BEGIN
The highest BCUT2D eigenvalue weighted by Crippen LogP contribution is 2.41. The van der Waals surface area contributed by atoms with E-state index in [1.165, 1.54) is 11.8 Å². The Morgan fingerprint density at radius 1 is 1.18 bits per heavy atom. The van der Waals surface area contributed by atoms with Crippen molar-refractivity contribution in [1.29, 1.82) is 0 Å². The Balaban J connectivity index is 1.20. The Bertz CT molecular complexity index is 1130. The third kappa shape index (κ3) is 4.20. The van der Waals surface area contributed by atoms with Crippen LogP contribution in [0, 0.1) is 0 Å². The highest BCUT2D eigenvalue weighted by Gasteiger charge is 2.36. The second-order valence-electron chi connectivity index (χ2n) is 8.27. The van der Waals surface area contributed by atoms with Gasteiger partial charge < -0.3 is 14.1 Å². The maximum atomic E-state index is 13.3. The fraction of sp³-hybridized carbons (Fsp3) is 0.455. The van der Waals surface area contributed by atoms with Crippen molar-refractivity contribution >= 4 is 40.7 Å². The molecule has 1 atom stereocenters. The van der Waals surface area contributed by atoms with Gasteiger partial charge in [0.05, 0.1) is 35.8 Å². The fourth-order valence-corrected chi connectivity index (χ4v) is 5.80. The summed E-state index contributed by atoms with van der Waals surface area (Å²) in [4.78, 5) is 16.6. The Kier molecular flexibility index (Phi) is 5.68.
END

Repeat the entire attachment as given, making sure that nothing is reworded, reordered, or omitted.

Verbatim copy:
The highest BCUT2D eigenvalue weighted by Crippen LogP contribution is 2.41. The van der Waals surface area contributed by atoms with E-state index in [1.165, 1.54) is 11.8 Å². The Morgan fingerprint density at radius 1 is 1.18 bits per heavy atom. The van der Waals surface area contributed by atoms with Crippen molar-refractivity contribution in [1.29, 1.82) is 0 Å². The Balaban J connectivity index is 1.20. The Bertz CT molecular complexity index is 1130. The third kappa shape index (κ3) is 4.20. The van der Waals surface area contributed by atoms with Crippen LogP contribution in [0, 0.1) is 0 Å². The highest BCUT2D eigenvalue weighted by Gasteiger charge is 2.36. The second-order valence-electron chi connectivity index (χ2n) is 8.27. The van der Waals surface area contributed by atoms with Gasteiger partial charge < -0.3 is 14.1 Å². The maximum atomic E-state index is 13.3. The fraction of sp³-hybridized carbons (Fsp3) is 0.455. The van der Waals surface area contributed by atoms with Crippen molar-refractivity contribution >= 4 is 40.7 Å². The molecule has 1 atom stereocenters. The van der Waals surface area contributed by atoms with Gasteiger partial charge in [0.05, 0.1) is 35.8 Å². The fourth-order valence-corrected chi connectivity index (χ4v) is 5.80. The summed E-state index contributed by atoms with van der Waals surface area (Å²) in [4.78, 5) is 16.6. The Kier molecular flexibility index (Phi) is 5.68.